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- IRS Rules for Married Filing Separately
- Tax Filing Tips for Married Filing Separate Parents
- Can I E-File if Married and Filing Separately in Texas?
- Taxes Benefits of Filing Separately When Married
- Can My Estranged Wife File Married Filing Separately?
Married taxpayers who do not want to file jointly can choose married filing separately as their filing status. You can choose this status if you want to report only your income or if you and your spouse will owe less tax by filing separately instead of filing jointly. But by opting for the status of married filing separately, you will see some major tax credits cut in half and lose other valuable tax credits entirely. You will also lose deductions related to the credits.
Filing your taxes as married filing separately will reduce any child tax credit by half. You will also lose half of the first-time home buyer credit and retirement savings contribution credit. Reduction or loss of any tax credit is worse than losing a tax deduction because credits reduce your tax bill dollar for dollar, while deductions only reduce your taxable income.
Electing married filing separately means you will lose several tax credits entirely. You will lose the credit for child and dependent care expenses, and the credit for adoption expenses. If you lived with your spouse during the tax year, you will also lose the credit for the elderly and disabled. The income exclusion for employer dependent care assistance is cut in half, to $2,500 instead of $5,000.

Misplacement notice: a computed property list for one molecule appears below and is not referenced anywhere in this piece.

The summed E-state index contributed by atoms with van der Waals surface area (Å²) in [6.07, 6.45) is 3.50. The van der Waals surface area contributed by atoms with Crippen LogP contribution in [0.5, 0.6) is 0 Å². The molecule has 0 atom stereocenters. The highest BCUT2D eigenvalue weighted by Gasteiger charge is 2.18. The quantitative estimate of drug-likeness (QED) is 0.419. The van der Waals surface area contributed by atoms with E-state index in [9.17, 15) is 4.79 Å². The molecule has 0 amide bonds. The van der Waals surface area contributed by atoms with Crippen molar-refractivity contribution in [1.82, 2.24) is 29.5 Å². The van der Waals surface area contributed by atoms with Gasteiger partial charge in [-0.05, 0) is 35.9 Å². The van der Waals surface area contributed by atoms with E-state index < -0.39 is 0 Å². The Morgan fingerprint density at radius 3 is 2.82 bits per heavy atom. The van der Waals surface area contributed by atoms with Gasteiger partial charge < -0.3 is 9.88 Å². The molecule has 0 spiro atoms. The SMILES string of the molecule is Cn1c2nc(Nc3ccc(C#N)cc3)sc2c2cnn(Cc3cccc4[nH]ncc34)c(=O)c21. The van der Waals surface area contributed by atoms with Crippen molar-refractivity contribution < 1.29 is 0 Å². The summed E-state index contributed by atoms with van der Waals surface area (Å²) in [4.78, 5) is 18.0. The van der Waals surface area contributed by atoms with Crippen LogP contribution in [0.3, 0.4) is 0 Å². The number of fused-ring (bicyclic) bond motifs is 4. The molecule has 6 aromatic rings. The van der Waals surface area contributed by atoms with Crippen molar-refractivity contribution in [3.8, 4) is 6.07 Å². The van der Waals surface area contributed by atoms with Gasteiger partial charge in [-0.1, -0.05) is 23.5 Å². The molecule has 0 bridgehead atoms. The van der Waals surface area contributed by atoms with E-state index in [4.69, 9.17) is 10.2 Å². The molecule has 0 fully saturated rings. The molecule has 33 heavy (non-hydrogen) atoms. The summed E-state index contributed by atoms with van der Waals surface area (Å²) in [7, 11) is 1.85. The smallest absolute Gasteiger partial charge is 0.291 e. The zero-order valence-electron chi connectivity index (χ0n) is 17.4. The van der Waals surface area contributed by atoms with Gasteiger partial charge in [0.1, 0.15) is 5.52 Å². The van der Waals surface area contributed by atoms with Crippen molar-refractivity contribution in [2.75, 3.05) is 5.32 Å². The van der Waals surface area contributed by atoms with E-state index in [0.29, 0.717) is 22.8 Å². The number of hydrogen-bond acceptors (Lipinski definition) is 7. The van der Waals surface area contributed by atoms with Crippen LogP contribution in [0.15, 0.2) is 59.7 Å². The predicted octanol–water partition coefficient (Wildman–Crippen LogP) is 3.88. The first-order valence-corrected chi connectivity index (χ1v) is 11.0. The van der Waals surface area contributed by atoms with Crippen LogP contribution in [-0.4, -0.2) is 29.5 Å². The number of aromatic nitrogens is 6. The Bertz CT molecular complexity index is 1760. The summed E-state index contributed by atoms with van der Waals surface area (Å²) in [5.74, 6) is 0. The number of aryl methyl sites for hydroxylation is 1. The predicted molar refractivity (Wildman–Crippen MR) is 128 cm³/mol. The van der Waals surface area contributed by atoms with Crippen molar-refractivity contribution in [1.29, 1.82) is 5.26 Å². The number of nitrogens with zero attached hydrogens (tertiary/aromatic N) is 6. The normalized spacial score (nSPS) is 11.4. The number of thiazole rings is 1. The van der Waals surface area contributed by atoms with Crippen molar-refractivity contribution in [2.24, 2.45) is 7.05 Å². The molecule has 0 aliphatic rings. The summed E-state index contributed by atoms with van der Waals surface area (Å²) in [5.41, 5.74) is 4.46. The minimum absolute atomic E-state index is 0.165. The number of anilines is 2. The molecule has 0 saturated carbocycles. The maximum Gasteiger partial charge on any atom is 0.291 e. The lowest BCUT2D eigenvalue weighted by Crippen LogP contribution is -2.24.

As married filing separately, you will also lose the earned income credit. This is an especially sore loss because this is a refundable credit. Other credits can only take your tax bill down to zero. But the earned income credit gets you money back even if other credits and deductions have already offset your entire tax bill.
You won’t be able to take education credits and deductions. You will lose the American opportunity credit and the lifetime learning credit. You also lose the deduction for student loan interest and the tuition and fees deduction. And you won’t be able to exclude from income the interest on U.S. savings bonds that you cash in for college expenses.